Since this project is quite intensive and requires a basis of analytical skills, the project most often executed is ‘Globaland’. Globaland is a game-based education project in which students, also divided into groups of 3 to 6 people, run their own imaginary country. They do this by multiple rounds where they can earn money (earn ‘Globas’, the currency for Globaland), and where they have to divide this money over the ministries of their country. They earn money by playing various games, in which the teams with the most points earned also receive the most money to spend. During these ‘earning-rounds’, the students learn about subjects such as refugees, the clothing industry, the meat industry, and child labour, among others. During the


‘dividing-rounds’, the students learn about taxes, ministries, international cooperation, and policy choices.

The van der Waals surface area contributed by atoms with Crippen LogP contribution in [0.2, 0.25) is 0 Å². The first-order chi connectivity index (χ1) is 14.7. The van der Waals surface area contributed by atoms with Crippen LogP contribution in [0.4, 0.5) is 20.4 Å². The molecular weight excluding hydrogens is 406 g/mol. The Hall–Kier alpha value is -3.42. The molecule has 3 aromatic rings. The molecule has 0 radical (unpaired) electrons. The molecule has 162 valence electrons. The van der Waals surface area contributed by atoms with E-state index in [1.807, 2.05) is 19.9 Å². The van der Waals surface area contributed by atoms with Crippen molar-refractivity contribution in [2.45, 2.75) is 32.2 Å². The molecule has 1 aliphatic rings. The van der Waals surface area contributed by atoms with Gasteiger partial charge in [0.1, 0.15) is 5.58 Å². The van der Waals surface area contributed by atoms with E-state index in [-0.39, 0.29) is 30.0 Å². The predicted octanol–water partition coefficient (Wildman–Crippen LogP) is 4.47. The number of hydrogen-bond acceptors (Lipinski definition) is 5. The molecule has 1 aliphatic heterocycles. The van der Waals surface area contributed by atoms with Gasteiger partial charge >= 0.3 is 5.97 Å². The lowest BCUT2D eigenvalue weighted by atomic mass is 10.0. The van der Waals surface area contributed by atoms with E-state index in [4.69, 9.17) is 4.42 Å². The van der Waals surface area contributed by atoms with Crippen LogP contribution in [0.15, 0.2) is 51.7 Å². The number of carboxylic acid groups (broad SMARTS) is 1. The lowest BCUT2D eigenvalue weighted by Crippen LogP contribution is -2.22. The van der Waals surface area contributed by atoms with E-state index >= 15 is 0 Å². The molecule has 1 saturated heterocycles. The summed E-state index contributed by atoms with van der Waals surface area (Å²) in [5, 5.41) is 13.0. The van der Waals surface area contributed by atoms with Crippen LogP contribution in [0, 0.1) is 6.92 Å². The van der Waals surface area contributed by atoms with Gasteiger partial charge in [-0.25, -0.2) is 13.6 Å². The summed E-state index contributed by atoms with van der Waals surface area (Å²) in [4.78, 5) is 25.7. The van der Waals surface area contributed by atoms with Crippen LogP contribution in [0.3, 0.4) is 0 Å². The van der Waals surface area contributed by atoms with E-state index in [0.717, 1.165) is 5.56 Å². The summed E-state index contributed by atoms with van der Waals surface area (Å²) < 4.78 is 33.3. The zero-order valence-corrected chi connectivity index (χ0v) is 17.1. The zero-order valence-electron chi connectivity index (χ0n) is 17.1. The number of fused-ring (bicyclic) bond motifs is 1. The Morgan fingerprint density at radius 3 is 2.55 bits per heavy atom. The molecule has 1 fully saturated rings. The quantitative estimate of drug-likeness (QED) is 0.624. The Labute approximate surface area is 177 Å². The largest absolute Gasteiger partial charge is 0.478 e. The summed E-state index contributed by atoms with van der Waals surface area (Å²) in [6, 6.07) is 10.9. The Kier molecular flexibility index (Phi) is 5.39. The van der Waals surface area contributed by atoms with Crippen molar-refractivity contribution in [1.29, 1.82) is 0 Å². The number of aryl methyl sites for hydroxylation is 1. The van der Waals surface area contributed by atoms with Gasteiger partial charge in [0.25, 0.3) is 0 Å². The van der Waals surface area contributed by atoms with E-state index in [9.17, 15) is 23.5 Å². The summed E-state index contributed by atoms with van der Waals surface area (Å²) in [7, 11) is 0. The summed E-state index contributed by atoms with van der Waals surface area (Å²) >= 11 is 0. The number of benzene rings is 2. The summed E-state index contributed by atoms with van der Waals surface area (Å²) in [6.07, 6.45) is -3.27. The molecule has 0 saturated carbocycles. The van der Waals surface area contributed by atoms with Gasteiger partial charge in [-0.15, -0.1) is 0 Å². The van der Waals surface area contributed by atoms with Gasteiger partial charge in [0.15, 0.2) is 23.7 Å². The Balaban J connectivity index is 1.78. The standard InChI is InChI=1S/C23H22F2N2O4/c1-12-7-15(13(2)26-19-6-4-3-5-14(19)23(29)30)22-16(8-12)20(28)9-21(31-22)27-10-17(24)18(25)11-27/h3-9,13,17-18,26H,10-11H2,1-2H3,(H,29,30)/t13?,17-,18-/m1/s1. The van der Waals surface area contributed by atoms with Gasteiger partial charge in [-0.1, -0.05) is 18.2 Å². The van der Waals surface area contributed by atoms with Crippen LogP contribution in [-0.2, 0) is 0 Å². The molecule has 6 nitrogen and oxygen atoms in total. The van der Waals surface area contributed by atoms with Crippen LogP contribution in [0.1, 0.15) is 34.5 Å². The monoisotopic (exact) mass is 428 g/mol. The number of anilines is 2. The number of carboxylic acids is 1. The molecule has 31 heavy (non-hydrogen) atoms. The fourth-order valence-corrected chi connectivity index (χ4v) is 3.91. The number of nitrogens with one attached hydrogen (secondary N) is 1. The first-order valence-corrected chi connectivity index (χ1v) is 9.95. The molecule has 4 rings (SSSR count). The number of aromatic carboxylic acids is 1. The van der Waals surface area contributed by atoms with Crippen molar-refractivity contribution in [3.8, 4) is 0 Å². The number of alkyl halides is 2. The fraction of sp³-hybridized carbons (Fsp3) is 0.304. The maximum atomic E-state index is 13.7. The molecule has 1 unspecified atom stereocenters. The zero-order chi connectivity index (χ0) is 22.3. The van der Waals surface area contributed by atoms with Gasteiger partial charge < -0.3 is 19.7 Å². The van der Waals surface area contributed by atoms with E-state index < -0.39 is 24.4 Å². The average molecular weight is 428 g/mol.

The main objective about CYB is that they are not trying to force their own opinion on the students, nor does the information presented to them do so. Instead, the students are informed about what is happening, and are then encouraged to start forming their own opinions. This is also clearly communicated to the interns who are guiding these students.

Next to these citizenship-projects at secondary schools, CYB also organises worldly school trips:

Fairaway. When the students of one school express that they are very interested and inspired by the topics that we have discussed, CYB also provides the opportunity for the students to

experience these topics firsthand as a school trip. CYB currently organises trips of around 9-11 days to Nepal, Suriname, India, Ghana, the Philippines, Tanzania and Kenya, and South-Africa.

At the end of each project, the students were informed about these trips and had the chance to express their interest.


4. During the Internship

3.1. Description Of My Tasks